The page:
By Peter Stuart Smith (AKA Max Adams, James Barrington, James Becker, Tom Kasey and Jack Steel)
Let’s get the advert out of the way first. The Titanic Secret was published yesterday, with the American version to follow on 27 March in the States. I’m now on Twitter (@JackSteelAuthor) and I recorded a podcast to coincide with publication. This is about conspiracy theories and other stuff, and is available through Simon & Schuster at: http://t.co/Pz6sfnJL
It’s very probably a sign of the times, but my blog entry this week is another one about the darker side of publishing – the seemingly inexorable rise of the electronic book.
In the April edition of Writing Magazine there was an interesting article about e-publishing, and the way that this new method of getting your work into print was undermining the traditional author – agent – publisher route. The article focused on an American housewife and mother of four named Ruth Ann Nordin, a lady whose writing ambitions centred around the production of romantic fiction which incorporated Christian values and a limited amount of tasteful marital sex.
What’s perhaps slightly unusual is that, unlike most budding authors, she didn’t write a book and then try and get an agent or publisher to take her on. Instead, when she’d written her first novel in 2002 she decided to make use of the newly available POD – Print On Demand – technology to produce the book herself, which she then tried to sell to friends, acquaintances and anyone else who expressed an interest in it. She didn’t sell that many copies, but between 2002 and 2008 she wrote and had printed sixteen books, copies of which graced her bookshelves and which she said gave her a tremendous sense of personal satisfaction.
In 2008, Ruth realized that to be taken seriously as a writer she really needed to find a traditional publisher to take her on, and began sending out the usual enquiries. The majority, as any author would anticipate, fell on deaf ears, and no agent was prepared to accept her as a client. She then tried publishers, sending out sample chapters, but again got nowhere. Those who bothered to reply at all insisted on having major changes made to the books, and that didn’t fit in at all with Ruth’s ideas about what she wanted to write.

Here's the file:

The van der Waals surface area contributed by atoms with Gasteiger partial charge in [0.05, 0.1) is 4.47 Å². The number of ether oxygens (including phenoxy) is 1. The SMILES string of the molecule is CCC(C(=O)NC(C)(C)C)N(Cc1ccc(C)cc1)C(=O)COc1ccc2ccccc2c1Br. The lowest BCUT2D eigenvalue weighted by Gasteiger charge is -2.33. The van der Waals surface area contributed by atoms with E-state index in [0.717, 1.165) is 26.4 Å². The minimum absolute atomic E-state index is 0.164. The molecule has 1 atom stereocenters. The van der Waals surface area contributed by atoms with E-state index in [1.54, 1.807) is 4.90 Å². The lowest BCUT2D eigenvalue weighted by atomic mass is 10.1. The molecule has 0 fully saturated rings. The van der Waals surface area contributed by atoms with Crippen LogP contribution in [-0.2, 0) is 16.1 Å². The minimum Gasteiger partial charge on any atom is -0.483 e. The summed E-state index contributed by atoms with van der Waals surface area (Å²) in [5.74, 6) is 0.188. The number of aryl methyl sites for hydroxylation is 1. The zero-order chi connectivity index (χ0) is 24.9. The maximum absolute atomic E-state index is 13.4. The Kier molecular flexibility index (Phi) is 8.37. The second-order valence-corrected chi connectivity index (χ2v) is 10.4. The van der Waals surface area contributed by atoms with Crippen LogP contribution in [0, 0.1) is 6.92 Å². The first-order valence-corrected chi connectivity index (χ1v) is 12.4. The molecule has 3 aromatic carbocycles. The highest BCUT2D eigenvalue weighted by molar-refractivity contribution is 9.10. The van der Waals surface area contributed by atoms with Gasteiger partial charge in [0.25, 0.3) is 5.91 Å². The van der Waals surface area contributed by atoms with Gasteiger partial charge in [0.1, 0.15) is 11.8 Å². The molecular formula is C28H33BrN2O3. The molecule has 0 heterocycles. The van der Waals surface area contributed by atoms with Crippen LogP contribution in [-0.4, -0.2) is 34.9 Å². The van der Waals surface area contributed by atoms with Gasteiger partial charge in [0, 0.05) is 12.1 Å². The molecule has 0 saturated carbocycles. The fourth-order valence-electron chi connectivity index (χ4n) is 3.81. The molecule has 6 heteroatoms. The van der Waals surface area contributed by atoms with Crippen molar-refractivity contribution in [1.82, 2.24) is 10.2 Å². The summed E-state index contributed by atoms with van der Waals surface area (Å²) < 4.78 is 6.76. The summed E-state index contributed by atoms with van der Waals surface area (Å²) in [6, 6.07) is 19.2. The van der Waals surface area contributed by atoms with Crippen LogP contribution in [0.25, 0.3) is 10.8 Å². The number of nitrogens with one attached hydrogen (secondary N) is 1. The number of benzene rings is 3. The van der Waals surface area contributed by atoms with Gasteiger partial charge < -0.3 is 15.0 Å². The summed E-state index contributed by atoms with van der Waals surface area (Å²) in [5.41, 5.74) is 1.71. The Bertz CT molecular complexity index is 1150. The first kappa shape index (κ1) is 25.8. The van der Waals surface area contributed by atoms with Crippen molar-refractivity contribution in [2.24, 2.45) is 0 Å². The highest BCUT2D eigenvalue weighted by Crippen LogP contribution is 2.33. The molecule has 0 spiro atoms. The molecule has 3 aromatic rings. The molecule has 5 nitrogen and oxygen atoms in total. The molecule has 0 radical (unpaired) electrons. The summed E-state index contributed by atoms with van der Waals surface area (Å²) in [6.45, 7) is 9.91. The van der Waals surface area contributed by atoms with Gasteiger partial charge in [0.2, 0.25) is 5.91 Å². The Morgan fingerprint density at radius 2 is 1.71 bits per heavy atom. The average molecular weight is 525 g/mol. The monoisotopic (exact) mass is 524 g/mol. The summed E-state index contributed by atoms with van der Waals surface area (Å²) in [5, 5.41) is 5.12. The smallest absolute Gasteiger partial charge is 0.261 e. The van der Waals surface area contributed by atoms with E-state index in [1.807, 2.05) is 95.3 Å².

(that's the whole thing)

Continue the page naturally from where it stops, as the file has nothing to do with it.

By this stage, she had some twenty novels completed, which made her by any definition a very experienced – albeit traditionally unpublished – author. And she was clearly a lady who knew her own mind. So she switched her attention to self-publishing her various books on the Internet, as ebooks.
At first, her work made little impact. The first year that her books were available – 2009 – they generated no income at all until December, when she received her first cheque for a fairly modest $1,400. But she was putting in the background work, the marketing, communicating with readers, and anything else she could think of that might help to drum up sales. The following year, she sold some 110,000 copies, which generated an income of almost $19,000. And last year, 2011, she earned more money than her husband, who had been in the American military for twenty years. 2012 now looks pretty rosy from where she’s standing.
If you’re interested in finding out what marketing methods she employed to achieve this success, you can download an ebook – obviously – which she’s written and which is available free on Smashwords.com. The title is: Where’s the money?
This is an interesting, instructive, and actually quite inspiring tale, almost a rags to riches story, showing what can be done if you are prepared to make the effort. And Ruth Ann Nordin certainly makes the effort: this year she intends to publish a further eight books.
And that essentially is the real secret of her success because, despite her Christian beliefs, she’s very fond of two common four-letter words which a lot of people never seem to associate with the process of writing. In her case, these two words are ‘HARD’ and ‘WORK’.
Which reminds me. I’ve got a book to write.
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